A strong bid in commodity prices, low volatility and optimism over the global economic recovery added fuel to the rally in risk assets this week resulting in a good overall performance for the AUD and NZD.
A strong bid in commodity prices, low volatility and optimism over the global economic recovery added fuel to the rally in risk assets this week resulting in a good overall performance for the AUD and NZD. The start of US Q1 reporting season, speculation of a currency shift in China and the possible activation of an EU rescue for Greece are set to take centre stage next week. EU intervention in Greece, with the IMF as a key funding partner, may soon be a fait accompli after the latest episode of turmoil in Greek government debt and CDS spreads. The UK economic calendar is fairly thin next week and means that election polls, Party manifestos and gilt auctions will attract close scrutiny. Near-term uncertainty over the direction in sterling remains unusually high, and clouded by the mandate of the next government to impose rigorous fiscal discipline. We think fears of a hung parliament may be misplaced, and in the event, could be offset by gradual a shift in BoE rhetoric as inflation expectations accelerate and the economy steers towards a second successive quarter of growth.
The JPY rallied against all the G10 currencies this week, posting its biggest gain vs the Swiss franc (+2.1%). The AUD and NZD firmed 0.3% vs GBP and 1.4% vs the USD. Profit taking in the USD on Friday knocked the dollar index DXY back to 81.03, the 20d MA and lifted GBP/USD to 1.5392, the highest since late February. Optimism that the EU will finally announce more details of its financial support for Greece lifted EUR/USD back over 1.34. The downgrade of Greece by Fitch to BBB- late on Friday triggered no major reaction as talk circulated of an EU announcement. A two-week decline in EUR/GBP came to a halt on Friday, after the pair bounced off a 0.8706 low to close above 0.8750.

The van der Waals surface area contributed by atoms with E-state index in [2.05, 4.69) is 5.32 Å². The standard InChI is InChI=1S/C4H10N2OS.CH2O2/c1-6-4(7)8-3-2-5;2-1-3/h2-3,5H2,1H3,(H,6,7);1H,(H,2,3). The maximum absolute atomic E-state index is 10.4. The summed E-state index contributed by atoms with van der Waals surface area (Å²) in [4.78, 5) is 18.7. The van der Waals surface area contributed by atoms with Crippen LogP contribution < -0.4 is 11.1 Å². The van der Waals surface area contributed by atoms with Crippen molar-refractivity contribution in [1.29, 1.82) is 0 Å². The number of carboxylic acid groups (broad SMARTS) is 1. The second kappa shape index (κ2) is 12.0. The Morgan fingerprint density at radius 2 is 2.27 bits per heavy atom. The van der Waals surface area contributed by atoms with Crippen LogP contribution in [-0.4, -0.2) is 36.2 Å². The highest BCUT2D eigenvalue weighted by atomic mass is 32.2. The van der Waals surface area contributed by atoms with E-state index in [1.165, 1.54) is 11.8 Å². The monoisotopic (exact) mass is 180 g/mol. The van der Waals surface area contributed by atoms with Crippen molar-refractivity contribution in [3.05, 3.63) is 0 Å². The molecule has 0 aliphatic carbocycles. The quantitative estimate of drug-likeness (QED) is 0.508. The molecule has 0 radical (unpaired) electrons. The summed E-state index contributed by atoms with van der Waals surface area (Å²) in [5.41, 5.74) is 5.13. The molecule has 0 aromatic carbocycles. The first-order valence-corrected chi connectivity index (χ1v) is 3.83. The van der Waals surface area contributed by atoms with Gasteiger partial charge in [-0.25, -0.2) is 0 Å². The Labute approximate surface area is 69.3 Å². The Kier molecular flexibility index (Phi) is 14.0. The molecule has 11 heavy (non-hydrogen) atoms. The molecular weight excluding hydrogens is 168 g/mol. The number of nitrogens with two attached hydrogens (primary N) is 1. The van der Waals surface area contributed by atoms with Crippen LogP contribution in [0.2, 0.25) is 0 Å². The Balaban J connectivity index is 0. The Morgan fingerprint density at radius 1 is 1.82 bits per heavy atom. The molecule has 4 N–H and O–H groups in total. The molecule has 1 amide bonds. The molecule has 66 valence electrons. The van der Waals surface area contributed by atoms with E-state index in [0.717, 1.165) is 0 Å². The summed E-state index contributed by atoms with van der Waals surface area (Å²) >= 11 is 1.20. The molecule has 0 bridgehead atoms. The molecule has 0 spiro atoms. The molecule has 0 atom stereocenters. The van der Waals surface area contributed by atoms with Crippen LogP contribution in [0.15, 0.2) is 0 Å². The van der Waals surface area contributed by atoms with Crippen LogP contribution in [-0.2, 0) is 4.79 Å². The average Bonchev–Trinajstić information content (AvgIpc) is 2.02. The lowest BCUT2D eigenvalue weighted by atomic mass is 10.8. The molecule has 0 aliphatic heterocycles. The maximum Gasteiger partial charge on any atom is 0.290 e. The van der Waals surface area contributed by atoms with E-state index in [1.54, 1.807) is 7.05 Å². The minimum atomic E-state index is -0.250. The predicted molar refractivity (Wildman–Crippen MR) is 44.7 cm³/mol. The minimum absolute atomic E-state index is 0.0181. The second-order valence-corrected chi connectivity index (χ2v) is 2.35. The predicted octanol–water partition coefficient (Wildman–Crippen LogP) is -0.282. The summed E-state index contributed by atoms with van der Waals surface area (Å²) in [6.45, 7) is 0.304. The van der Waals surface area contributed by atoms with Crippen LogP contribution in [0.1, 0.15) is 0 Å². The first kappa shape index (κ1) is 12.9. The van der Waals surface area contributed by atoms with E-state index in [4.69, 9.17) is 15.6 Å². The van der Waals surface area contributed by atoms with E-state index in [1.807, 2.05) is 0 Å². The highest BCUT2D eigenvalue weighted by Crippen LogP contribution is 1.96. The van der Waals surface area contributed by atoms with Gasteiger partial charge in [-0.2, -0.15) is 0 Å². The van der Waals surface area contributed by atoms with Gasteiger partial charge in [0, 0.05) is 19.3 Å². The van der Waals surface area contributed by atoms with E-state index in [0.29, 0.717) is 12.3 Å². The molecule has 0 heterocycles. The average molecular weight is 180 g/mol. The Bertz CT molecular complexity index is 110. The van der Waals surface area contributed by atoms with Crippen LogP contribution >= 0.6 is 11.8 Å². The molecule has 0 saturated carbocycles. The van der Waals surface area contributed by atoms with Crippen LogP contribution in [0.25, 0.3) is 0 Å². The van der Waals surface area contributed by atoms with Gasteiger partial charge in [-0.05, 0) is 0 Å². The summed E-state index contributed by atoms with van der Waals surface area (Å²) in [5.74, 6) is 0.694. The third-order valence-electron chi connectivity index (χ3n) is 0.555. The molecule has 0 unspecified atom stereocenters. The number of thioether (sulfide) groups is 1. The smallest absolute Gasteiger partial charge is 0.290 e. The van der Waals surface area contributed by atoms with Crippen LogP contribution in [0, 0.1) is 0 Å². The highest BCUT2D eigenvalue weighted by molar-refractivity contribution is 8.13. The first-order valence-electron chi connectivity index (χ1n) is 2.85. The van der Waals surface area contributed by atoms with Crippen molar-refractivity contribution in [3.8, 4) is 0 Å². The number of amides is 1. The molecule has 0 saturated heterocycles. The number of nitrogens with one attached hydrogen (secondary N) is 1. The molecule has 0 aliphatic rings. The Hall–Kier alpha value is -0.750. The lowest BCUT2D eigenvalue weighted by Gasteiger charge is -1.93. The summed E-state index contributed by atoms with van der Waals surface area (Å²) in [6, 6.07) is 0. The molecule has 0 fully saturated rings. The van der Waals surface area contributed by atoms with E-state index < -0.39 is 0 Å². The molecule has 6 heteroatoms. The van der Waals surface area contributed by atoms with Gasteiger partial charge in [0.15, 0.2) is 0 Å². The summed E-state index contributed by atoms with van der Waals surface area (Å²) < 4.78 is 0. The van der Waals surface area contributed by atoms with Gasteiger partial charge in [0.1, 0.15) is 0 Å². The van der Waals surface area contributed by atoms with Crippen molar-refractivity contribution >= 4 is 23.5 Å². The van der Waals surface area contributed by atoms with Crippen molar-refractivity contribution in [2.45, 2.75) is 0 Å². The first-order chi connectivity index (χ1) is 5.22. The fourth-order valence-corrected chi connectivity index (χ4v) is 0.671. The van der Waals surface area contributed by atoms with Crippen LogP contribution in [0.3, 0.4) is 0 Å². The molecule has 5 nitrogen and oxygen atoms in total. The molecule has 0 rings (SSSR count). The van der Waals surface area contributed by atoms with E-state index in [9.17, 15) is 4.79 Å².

The BoE and ECB left key interest rates unchanged at 0.50% and 1% respectively. The BoE reiterated that it will keep its £200bn asset purchase facility under review. The ECB announced changes to its collateral framework, introducing a sliding scale of haircuts designed to make a distinction between member state credits. The new plan effectively extends the special measures taken by the ECB in the middle of the credit crisis two years ago.
UK 10y yields touched the upper end of the trading range at 4.06% but below 4% reversed after a strong reception of 10y and 30y auctions in the US. Yields ended the week near their highs, supported by higher commodity prices and a rally in equities,. Bond auctions in the UK and the euro zone also drew solid demand. UK 5y swaps oscillated around 2.90% but closed the week at 2.93%, the upper end of the trading range. The 2y/10y swaps spread was rangebound and closed virtually flat at 227bp. UK 10y swap spreads closed the week 4bp wider at -16bp. A sell-off in Greek government debt squeezed 10y yields to 7.50%, causing the spread over bunds to climb over 450bp, the highest level since the inception of the euro.